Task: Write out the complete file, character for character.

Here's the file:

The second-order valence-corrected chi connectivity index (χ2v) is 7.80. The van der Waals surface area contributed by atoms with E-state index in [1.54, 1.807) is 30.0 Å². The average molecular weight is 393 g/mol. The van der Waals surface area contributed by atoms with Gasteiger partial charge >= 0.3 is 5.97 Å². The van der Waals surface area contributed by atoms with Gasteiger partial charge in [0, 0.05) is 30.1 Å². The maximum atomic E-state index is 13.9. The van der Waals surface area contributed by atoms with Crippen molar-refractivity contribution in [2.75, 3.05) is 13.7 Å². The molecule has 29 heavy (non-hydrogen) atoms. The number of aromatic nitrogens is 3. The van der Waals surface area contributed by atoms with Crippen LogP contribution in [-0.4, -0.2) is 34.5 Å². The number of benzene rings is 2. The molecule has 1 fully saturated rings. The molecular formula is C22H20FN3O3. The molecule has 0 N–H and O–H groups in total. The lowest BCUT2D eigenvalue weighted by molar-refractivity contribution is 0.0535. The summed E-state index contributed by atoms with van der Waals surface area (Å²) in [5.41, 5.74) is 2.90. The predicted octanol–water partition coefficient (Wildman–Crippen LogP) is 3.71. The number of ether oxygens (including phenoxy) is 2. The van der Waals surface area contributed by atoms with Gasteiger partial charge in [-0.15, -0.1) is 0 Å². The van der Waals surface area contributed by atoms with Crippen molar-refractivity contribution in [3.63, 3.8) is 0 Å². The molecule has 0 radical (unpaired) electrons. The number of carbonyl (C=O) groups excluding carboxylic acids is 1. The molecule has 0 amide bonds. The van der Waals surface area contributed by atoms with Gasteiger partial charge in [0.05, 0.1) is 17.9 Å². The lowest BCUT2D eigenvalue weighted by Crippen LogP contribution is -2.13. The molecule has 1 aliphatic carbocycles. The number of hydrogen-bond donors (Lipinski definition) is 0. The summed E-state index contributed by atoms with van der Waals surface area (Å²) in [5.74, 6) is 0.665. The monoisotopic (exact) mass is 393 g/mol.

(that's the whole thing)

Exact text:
The second-order valence-corrected chi connectivity index (χ2v) is 7.80. The van der Waals surface area contributed by atoms with E-state index in [1.54, 1.807) is 30.0 Å². The average molecular weight is 393 g/mol. The van der Waals surface area contributed by atoms with Gasteiger partial charge >= 0.3 is 5.97 Å². The van der Waals surface area contributed by atoms with Gasteiger partial charge in [0, 0.05) is 30.1 Å². The maximum atomic E-state index is 13.9. The van der Waals surface area contributed by atoms with Crippen molar-refractivity contribution in [2.75, 3.05) is 13.7 Å². The molecule has 29 heavy (non-hydrogen) atoms. The number of aromatic nitrogens is 3. The van der Waals surface area contributed by atoms with Crippen LogP contribution in [-0.4, -0.2) is 34.5 Å². The number of benzene rings is 2. The molecule has 1 fully saturated rings. The molecular formula is C22H20FN3O3. The molecule has 0 N–H and O–H groups in total. The lowest BCUT2D eigenvalue weighted by molar-refractivity contribution is 0.0535. The summed E-state index contributed by atoms with van der Waals surface area (Å²) in [5.41, 5.74) is 2.90. The predicted octanol–water partition coefficient (Wildman–Crippen LogP) is 3.71. The number of ether oxygens (including phenoxy) is 2. The van der Waals surface area contributed by atoms with Gasteiger partial charge in [-0.15, -0.1) is 0 Å². The van der Waals surface area contributed by atoms with Crippen molar-refractivity contribution in [3.63, 3.8) is 0 Å². The molecule has 0 radical (unpaired) electrons. The number of carbonyl (C=O) groups excluding carboxylic acids is 1. The molecule has 0 amide bonds. The van der Waals surface area contributed by atoms with Gasteiger partial charge in [0.05, 0.1) is 17.9 Å². The lowest BCUT2D eigenvalue weighted by Crippen LogP contribution is -2.13. The molecule has 1 aliphatic carbocycles. The number of hydrogen-bond donors (Lipinski definition) is 0. The summed E-state index contributed by atoms with van der Waals surface area (Å²) in [5.74, 6) is 0.665. The monoisotopic (exact) mass is 393 g/mol.